...disease, like once you really start thinking about that one little aspect of sales, of getting people on the phone, getting that meeting book, maybe doing qualification, if you're letting your strs go that far into the process, like it really becomes like this awesome playground of things that tinker with. Right. Yeah, I mean it's a tremendous amount of creativity has to be involved and also coordination. I'm probably add I've never been dying sales, but I tend to be interested in a lot of different things and the cool thing about sales development is that it gives you a little taste of so many different parts of the go to market, you're talking to field events, you're talking to people running demand jet programs, you're talking to the sales team, you're talking to the operations. You knee deep in sales operations, and so it really keeps you interested and fascinated. And the other thing is it's a very important part of the organization. I mean it's a lifeblood. It's the oxygen that keeps things rolling and it's becoming more important every yet. So yeah, yeah, you can never have too many meetings. At least I've never heard of somebody that had too many. And it really is I mean it's like you think about revenue, is what keeps everybody employed. It it's like, yeah, I'm makes you attractive as the company and hitting your revenue targets. And then you just reverse engineer that. It's like, what does it take to create revenue? You need pipeline. Will was it take to create a pipeline? Will? You need to talk to people, you need to have conversations. But what does it take to have a conversation? Well, it's coordinating all the things. It's what we do every day as sales development professionals. And so you know, if you look at it that way it's like yeah, it is a very important department. So what do you say to people that are like, Hey, you know, we sell in such a way that, like, our guys have to eat what they kill, they have to hunt, they have to be out there and close in. Like they get soft and happy when all they're doing is taking a meetings from SDRs and stuff. What's your posture when people say stuff like that? I would say that totally makes sense. I would say that sales people will never be off the hook on prospecting. I mean, I'm a huge fan of Mike Weinberg and new sales simplified and everything that he writes, because sales people will always have your prospect. It's a huge part of the job. You've got to understand the market, you got to understand the territory, you've got to get on the phone and make calls. Whether you've been in sales for five minutes or fifty years, you've got a continuously prospect and so that never goes away and I think you're being super naive if you think that sales development is going to come in and solve all your problems. I actually think that that's a problem that we see out there in especially like the SASS technology world, is that people, there's a lot of finger pointing towards development, like you guys suck and that's why I'm not hitting my goals. And that is just completely the wrong attitude. I mean, if you're in sales, you have to prospect,...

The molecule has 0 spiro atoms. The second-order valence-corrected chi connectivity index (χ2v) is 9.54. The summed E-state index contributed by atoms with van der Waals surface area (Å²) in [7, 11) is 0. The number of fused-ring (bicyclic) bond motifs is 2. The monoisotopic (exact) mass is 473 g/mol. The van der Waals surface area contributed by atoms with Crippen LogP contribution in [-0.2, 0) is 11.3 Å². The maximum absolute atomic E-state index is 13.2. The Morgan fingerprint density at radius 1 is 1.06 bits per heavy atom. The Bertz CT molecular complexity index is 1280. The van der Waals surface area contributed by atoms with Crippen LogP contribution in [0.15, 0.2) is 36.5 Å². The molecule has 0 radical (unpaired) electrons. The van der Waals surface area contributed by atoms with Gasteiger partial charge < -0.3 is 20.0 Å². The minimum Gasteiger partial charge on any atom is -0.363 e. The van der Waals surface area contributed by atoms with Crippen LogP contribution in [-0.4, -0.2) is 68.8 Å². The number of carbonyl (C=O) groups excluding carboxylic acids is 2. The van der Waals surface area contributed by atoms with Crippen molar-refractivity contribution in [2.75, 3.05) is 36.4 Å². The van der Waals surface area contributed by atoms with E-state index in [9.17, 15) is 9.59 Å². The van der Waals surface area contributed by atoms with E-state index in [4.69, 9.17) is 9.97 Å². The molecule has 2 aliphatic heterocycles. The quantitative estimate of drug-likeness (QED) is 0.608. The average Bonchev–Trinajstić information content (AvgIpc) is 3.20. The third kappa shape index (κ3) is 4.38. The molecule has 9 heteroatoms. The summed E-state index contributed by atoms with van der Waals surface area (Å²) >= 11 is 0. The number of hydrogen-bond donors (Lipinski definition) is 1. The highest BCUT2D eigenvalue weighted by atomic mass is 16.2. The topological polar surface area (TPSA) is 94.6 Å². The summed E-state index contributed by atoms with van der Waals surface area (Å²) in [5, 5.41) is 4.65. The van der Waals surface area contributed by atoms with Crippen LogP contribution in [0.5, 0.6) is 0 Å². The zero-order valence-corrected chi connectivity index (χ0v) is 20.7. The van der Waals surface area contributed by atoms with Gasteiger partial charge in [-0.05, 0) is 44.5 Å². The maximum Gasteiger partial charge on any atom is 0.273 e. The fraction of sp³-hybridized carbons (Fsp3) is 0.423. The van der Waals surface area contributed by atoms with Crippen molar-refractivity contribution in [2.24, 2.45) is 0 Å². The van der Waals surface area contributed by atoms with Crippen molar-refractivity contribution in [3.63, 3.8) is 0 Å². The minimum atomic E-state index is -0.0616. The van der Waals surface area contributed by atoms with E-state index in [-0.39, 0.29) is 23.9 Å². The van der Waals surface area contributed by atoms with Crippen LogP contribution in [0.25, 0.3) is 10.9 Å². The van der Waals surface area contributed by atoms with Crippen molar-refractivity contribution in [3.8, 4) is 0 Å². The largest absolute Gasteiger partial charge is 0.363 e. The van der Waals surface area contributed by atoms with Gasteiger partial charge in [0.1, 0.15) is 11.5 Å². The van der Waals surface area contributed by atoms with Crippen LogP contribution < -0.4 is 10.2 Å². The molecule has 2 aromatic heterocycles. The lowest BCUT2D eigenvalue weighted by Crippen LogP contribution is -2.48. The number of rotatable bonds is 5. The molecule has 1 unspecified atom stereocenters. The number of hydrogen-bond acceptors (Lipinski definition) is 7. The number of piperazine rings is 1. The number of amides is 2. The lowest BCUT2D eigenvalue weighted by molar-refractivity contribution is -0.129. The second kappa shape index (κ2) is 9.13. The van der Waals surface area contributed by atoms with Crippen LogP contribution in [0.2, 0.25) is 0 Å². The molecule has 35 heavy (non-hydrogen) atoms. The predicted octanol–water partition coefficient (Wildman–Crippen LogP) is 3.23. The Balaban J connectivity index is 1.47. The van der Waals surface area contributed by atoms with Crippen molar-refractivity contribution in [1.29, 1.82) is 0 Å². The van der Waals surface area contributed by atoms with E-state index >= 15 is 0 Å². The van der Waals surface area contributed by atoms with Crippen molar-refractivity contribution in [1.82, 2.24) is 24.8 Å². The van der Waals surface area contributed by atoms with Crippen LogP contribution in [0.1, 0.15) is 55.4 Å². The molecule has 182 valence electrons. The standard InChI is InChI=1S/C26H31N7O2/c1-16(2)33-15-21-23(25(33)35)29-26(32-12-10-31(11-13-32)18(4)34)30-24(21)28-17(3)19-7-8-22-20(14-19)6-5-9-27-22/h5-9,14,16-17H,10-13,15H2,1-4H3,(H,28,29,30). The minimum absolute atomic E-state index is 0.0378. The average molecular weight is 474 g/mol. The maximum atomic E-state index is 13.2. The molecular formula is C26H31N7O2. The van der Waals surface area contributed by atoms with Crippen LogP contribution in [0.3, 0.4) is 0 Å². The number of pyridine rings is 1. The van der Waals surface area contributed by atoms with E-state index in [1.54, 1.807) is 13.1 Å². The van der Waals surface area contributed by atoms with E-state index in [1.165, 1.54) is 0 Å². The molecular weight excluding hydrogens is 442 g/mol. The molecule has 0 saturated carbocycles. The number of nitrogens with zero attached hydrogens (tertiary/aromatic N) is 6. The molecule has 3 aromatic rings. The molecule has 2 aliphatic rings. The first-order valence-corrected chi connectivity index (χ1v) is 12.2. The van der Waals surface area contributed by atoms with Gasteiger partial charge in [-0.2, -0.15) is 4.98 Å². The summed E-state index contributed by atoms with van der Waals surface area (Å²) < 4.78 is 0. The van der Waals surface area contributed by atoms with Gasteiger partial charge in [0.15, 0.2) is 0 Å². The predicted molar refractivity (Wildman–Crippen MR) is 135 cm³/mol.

...you have to hunt at all times and update. We used to call them your rolodecks, but you know, you have Linkedin, you know your first connection, like you got to build those relationships constantly in your territory. But it's also critical that when you're in there closing a deal, when you're on an airplane, when you're in a situation where you simply cannot prospect, there's somebody over there that's doing it for you and is helping you to fill your pipeline, because you can't, like if you're closing this huge deal in a board room in New York City, you're not making cold cause at that moment, you got to have a sales development department that's also helping you to fill that pipeline. So they work in connection. Long answer, but I hope, hopefully, that's that makes sense. Ye Know, I mean big question. It deserves a long answer. I think that it's super interesting to me that people will say on either extreme and I think balance is always the key and let in everything. I mean that's kind of a generic thing to say, but when you're balanced, like things are going well, when you're only relying on yourself, then you could get in trouble. When you're only relying on someone else, then they can get you in trouble. Why not just team up and make the best of it? Right? Yeah, Dude. I mean that not to totally shift gears, but that's like the constant argument of should I be cold calling a hundred percent, or should I be social selling or should have a emailing? It's like it's such a ridiculous argument because it's basically like I learned from Chris Beale at connect and sell, that you'd boil the whole thing down to conversations. Sales Development is about conversations and how you go about getting those conversations is just the activity that you have to do. For some people it's making tons of calls, it's emailing, it's social it's doing everything that you have to do, going to events, going to meet ups and stuff like that. You're trying to forge conversations with people that are either knowledgeable about your product or don't know anything about it, and talk to them about why they should potentially check you out, but that you could help them. It's this use whatever means necessary to forge those conversations. Yeah, hear, yeah, the Wise Chris beal. We I think we all owe at least a half a dozen interesting conversations to that date. Oh, I know, the guy is amazing. I mean he posts like all their stats every day on linkedin about what they're doing and it's just totally transparent about it. How they help their customers. Is Very wise man. He ghosted me on the conference this year, which irritated me because they were platinum sponsors last year. So, Chris, if you're listening, I'm a big fan and I want to get you back and here. God damnit. Hah Ha ha. He totally deserve that. One reason why I wanted to have you on, David, was because we're here to talk a little bit about sales engagement. But the first group of people that really embraced sales engagement and like took off with sales engagement platforms like outreach, where SDRs and you just had this huge conference with all these unbelievable minds that are talking about sales development...